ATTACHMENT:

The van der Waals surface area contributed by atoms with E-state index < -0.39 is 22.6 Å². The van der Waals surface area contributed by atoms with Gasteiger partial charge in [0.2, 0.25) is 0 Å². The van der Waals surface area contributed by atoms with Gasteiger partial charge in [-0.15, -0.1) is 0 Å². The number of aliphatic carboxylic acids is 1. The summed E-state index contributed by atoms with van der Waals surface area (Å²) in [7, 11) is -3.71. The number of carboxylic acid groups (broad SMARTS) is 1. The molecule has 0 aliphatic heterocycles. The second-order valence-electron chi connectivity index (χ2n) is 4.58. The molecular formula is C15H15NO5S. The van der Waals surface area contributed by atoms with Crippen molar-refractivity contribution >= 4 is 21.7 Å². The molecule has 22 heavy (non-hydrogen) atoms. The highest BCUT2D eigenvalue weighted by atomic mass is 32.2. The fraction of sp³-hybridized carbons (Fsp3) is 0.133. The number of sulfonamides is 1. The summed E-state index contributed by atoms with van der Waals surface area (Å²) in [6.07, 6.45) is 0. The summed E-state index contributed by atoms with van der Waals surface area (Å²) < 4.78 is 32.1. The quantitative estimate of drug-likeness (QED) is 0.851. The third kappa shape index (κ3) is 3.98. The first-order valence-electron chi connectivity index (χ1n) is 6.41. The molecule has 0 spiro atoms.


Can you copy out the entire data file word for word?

The van der Waals surface area contributed by atoms with E-state index < -0.39 is 22.6 Å². The van der Waals surface area contributed by atoms with Gasteiger partial charge in [0.2, 0.25) is 0 Å². The van der Waals surface area contributed by atoms with Gasteiger partial charge in [-0.15, -0.1) is 0 Å². The number of aliphatic carboxylic acids is 1. The summed E-state index contributed by atoms with van der Waals surface area (Å²) in [7, 11) is -3.71. The number of carboxylic acid groups (broad SMARTS) is 1. The molecule has 0 aliphatic heterocycles. The second-order valence-electron chi connectivity index (χ2n) is 4.58. The molecular formula is C15H15NO5S. The van der Waals surface area contributed by atoms with Crippen molar-refractivity contribution >= 4 is 21.7 Å². The molecule has 22 heavy (non-hydrogen) atoms. The highest BCUT2D eigenvalue weighted by atomic mass is 32.2. The fraction of sp³-hybridized carbons (Fsp3) is 0.133. The number of sulfonamides is 1. The summed E-state index contributed by atoms with van der Waals surface area (Å²) in [6.07, 6.45) is 0. The summed E-state index contributed by atoms with van der Waals surface area (Å²) < 4.78 is 32.1. The quantitative estimate of drug-likeness (QED) is 0.851. The third kappa shape index (κ3) is 3.98. The first-order valence-electron chi connectivity index (χ1n) is 6.41. The molecule has 0 spiro atoms.